‘I never felt that the Champions League is our holy grail since I arrived,’ explained the German. ‘I never felt here that we have a holy grail to reach, or that winning the Champions League is the only target that really counts.
‘It’s the opposite. I have a strong feeling that any win counts and that we demand, and the club demands, of this team that we win any game, no matter who’s on the other side of the pitch.’
Thomas Tuchel tried to play down the pressure of Chelsea’s Champions League semi-final
Tuchel was clearly trying to alleviate at least some of the pressure on his players ahead of a night that will be shot through with anxiety. Suffice to say, however, his attempts at reverse psychology are unlikely to work.
He knows what’s at stake against Real Madrid. The supporters know. The board knows. Most importantly of all, the players know.
Asked if Wednesday’s semi-final second leg, with the tie locked at 1-1, is the biggest game of his career, Andreas Christensen replied: ‘It could well be. It has a massive importance for not just me, but the whole club. It is hard to go away and play it like a normal game because we know how much it means to the club and that we haven’t been in this situation since 2012.’
In another ploy to ease tension, Tuchel gave his players permission to stay with their families on Tuesday night rather than have them stay overnight at the team hotel. The squad will reconvene this morning to prepare for a clash that is too close to call following the draw in Madrid.
Chelsea claimed an away goal at Real Madrid, drawing the first leg 1-1 with the LaLiga giants
Andreas Christensen believes the second leg could be the most important game of his career
The coach hopes that spending the night at home will help his players relax ahead of their date with destiny, though relaxing will be easier said than done.
‘We thought that, because it is a late game on Wednesday, to let the players sleep at home,’ said Tuchel. ‘When we have evening games I sometimes feel it will increase the tension if you go to a hotel the night before.
‘So let them go home, let them be a bit distracted and we will have a meeting, go for a walk at lunch and we will still have seven hours together. I feel our big strength is that we arrive as a team that is used to this pressure and to this amount of belief and determination to win games.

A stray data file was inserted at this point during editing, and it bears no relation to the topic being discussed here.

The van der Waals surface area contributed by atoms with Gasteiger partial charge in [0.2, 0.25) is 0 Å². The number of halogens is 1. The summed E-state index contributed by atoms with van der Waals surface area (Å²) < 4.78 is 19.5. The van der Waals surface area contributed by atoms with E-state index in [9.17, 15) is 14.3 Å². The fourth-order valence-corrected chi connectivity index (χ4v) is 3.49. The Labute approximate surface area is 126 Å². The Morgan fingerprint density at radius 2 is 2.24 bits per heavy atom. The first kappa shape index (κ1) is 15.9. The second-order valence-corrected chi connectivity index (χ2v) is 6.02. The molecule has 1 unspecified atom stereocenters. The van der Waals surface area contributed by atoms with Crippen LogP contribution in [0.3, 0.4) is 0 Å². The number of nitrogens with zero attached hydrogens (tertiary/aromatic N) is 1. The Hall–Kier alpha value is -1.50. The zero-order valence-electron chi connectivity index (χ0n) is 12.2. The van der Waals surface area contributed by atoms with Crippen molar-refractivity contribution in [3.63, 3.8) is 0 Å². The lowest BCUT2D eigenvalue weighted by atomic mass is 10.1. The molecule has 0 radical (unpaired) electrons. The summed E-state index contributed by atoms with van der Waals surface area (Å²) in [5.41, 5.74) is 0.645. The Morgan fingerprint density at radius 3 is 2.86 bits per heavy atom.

‘This is a good pressure because if you make things too big then it helps nobody and it devalues your performance in any other game. We know it’s a huge opportunity on Wednesday and you can be sure we will give everything to make it to the final.’
Indeed, what awaits Chelsea’s players after a spot of lunch and an afternoon stroll is their own crack at history — an opportunity to create their own legacy.
Frank Lampard (left) and Didier Drogba (right) won the Champions League back in 2012
Munich in 2012 was the most momentous night in the club’s history, their one and only Champions League triumph. Didier Drogba. Frank Lampard. Petr Cech. Ashley Cole. Legends.
Christensen joined Chelsea, from Brondby, during that euphoric summer. Nine years later and here he is, on the cusp of playing in the final in Istanbul later this month.
‘The quality of the club is what brought me here in the first place,’ explained the Denmark defender. ‘We’ve been fighting for it for a long time and it hasn’t quite happened. We are in a good position and have a good balance between younger and experienced players. I’m looking forward to it.
‘It means a lot to us, the game means a lot to us and the club. It is just something we really want to try to win and that’s why we all play football for these big trophies. I knew already that I was going to go to Chelsea when we won it and I followed it very, very closely.
‘At that time, you hoped to do it. That hope is still there. Everyone at the club wants to be part of its history.’